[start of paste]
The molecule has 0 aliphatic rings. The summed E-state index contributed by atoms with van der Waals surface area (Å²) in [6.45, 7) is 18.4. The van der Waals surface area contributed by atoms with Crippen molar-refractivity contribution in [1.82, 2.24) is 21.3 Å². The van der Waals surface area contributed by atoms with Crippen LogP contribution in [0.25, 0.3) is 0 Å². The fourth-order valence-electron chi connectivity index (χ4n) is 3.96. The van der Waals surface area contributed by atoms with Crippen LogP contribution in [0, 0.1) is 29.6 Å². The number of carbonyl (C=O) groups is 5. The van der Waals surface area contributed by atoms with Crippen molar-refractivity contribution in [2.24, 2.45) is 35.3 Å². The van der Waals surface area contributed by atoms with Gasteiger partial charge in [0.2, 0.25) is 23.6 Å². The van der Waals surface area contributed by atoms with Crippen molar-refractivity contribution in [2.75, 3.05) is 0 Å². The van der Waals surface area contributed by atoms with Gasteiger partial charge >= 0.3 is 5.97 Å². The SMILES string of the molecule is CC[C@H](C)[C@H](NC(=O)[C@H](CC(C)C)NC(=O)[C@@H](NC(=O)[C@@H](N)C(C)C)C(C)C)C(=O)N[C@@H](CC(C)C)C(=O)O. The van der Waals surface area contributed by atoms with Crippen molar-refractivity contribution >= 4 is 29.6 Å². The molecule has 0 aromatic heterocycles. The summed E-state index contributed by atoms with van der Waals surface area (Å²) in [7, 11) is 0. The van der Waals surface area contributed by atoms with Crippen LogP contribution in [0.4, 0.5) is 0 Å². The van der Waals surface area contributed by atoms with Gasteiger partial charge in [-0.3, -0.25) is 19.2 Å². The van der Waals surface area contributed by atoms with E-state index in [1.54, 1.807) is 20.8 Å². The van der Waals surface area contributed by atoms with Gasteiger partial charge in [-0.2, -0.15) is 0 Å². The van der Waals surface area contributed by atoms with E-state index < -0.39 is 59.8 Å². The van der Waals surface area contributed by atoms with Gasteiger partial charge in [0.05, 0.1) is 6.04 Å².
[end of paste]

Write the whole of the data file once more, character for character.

The molecule has 0 aliphatic rings. The summed E-state index contributed by atoms with van der Waals surface area (Å²) in [6.45, 7) is 18.4. The van der Waals surface area contributed by atoms with Crippen molar-refractivity contribution in [1.82, 2.24) is 21.3 Å². The van der Waals surface area contributed by atoms with Crippen LogP contribution in [0.25, 0.3) is 0 Å². The fourth-order valence-electron chi connectivity index (χ4n) is 3.96. The van der Waals surface area contributed by atoms with Crippen LogP contribution in [0, 0.1) is 29.6 Å². The number of carbonyl (C=O) groups is 5. The van der Waals surface area contributed by atoms with Crippen molar-refractivity contribution in [2.24, 2.45) is 35.3 Å². The van der Waals surface area contributed by atoms with Gasteiger partial charge in [0.2, 0.25) is 23.6 Å². The van der Waals surface area contributed by atoms with Crippen molar-refractivity contribution in [2.75, 3.05) is 0 Å². The van der Waals surface area contributed by atoms with Gasteiger partial charge >= 0.3 is 5.97 Å². The SMILES string of the molecule is CC[C@H](C)[C@H](NC(=O)[C@H](CC(C)C)NC(=O)[C@@H](NC(=O)[C@@H](N)C(C)C)C(C)C)C(=O)N[C@@H](CC(C)C)C(=O)O. The van der Waals surface area contributed by atoms with Crippen molar-refractivity contribution >= 4 is 29.6 Å². The molecule has 0 aromatic heterocycles. The summed E-state index contributed by atoms with van der Waals surface area (Å²) in [7, 11) is 0. The van der Waals surface area contributed by atoms with Crippen LogP contribution in [0.4, 0.5) is 0 Å². The van der Waals surface area contributed by atoms with Gasteiger partial charge in [-0.3, -0.25) is 19.2 Å². The van der Waals surface area contributed by atoms with E-state index in [1.54, 1.807) is 20.8 Å². The van der Waals surface area contributed by atoms with Gasteiger partial charge in [-0.2, -0.15) is 0 Å². The van der Waals surface area contributed by atoms with E-state index < -0.39 is 59.8 Å². The van der Waals surface area contributed by atoms with Gasteiger partial charge in [0.05, 0.1) is 6.04 Å².